Are you doing business today as you did ten years ago? Or have you adapted yourself to this market and changed ? Was it difficult?
0 votes
gabriel palo…, Agent, Pompano Beach, FL
Sat Oct 1, 2011
Sales are down by half, values are down by 30%, there's basically been a 2/3ds drop in commissions over the past few years.
Lame excuse Mack


The name of the game is stay in business no matter what. From many successful agents chaos of todays market is making them wealthier than any time before. While many are wondering how ? They just roll with the punches and the objections and play on the right side of the market that pays and flourishes.

My question is for those that have failed and still don’t know why. What Mack just pointed to is not an answer but only an excuse and a reason many agents fail. They believe him or they identify with him. So let’s argue the point. In a booming market listings were hard to get especially when you were new in the business.
With over 4 million agents competing for listings the field was pretty tight.
Today half of the licensed realtors are out of business making it half as much difficult to make it for those that are in it. So the fact that 50% of the realtors quit and did not make it answers half of my question.
So why could the rest survive ? They are doing something that the others could not, survive.
So did they mess up or the system messed them up?
0 votes
gabriel palo…, Agent, Pompano Beach, FL
Fri Sep 30, 2011
Alan,
Please don’t take it the wrong way. This is not a criticism of the agents it is criticism of the system.
I believe in the capitalist system so when you mention unions than you give me chills.
The change needs to be done on total different level.
A referral companies that I spoke of earlier do exist. Most of them have nothing to offer but get you hocked in believing that they will be providing you viable leads for relatively a small amount of money. Many agents are attracted to the concept until they come to the conclusion that it is worthless. Most of the leads are nothing more than names out of the phone book.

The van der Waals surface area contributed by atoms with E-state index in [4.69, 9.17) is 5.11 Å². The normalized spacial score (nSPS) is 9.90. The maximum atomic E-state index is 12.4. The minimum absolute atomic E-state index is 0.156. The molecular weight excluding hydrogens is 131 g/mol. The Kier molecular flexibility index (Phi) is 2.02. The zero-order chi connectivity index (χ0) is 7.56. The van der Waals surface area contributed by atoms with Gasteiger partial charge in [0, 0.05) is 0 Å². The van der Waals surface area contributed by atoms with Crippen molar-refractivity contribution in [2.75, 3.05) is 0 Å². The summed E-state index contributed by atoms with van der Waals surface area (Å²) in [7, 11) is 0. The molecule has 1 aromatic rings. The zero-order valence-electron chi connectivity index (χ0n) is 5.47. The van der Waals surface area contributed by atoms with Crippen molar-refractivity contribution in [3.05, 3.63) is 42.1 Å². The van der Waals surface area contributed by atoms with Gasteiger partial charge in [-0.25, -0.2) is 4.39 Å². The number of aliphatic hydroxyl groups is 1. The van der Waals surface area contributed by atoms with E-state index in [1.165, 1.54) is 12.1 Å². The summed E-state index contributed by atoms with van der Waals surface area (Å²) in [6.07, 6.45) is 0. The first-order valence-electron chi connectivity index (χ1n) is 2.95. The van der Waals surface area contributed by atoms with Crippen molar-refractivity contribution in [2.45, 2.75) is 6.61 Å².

But imagine if they were genuine leads. Leads that were , screened, filtered and assigned to agents across the country . Not only would they get leads but they get partial payments for the services they were required to perform. BPO’S function more or less in the same fashion.
This business model could provide a new dimension to earning a living to realtors that are either starting out, or are not in the standardized top 20% of an agency. I believe that when a business is structured there is less errors caused by little or no supervision. When a brokerage house provides job security and benefits to their associates what better way to solve retention and growth.?

Alan I have no intention to change your way of doing business nor am I suggesting that I have the perfect solution. But it could be an answer for many that would love to stay in a business they love t but can’t afford to make a living with it.
My personal opinion we have way too many licensed people who do little or no transactions in a year.
I don’t consider them realtors, real estate is their hobby not their livelihood.
At the same time there are way too many brokers who should not be in business, for they offer nothing to their associates beyond promising them the moon and let their associates stumble and finally drop out.

When you look at the auto industry it is structured with dealers awarded locations of a certain radius to provide them with a strong share of the market. Some real estate franchises attempt to copy that model but there are streets in my neighborhood where there are twenty agencies in one city block. Is there something wrong with that picture? Look I don’t have all the answers how to improve our industry but at least i made an effort in suggesting some ideas . Look Taxi drivers work hard hours but they have their meter running the moment you get into their car. They pay a pretty penny to buy their license and they can afford to give away their services. We don;t expect them either. Maybe making a real estate license more pricy could reduce the number of agents from having it. Is that a solution? Maybe if we increase the hours and difficulties of the course it would accomplish the same thing.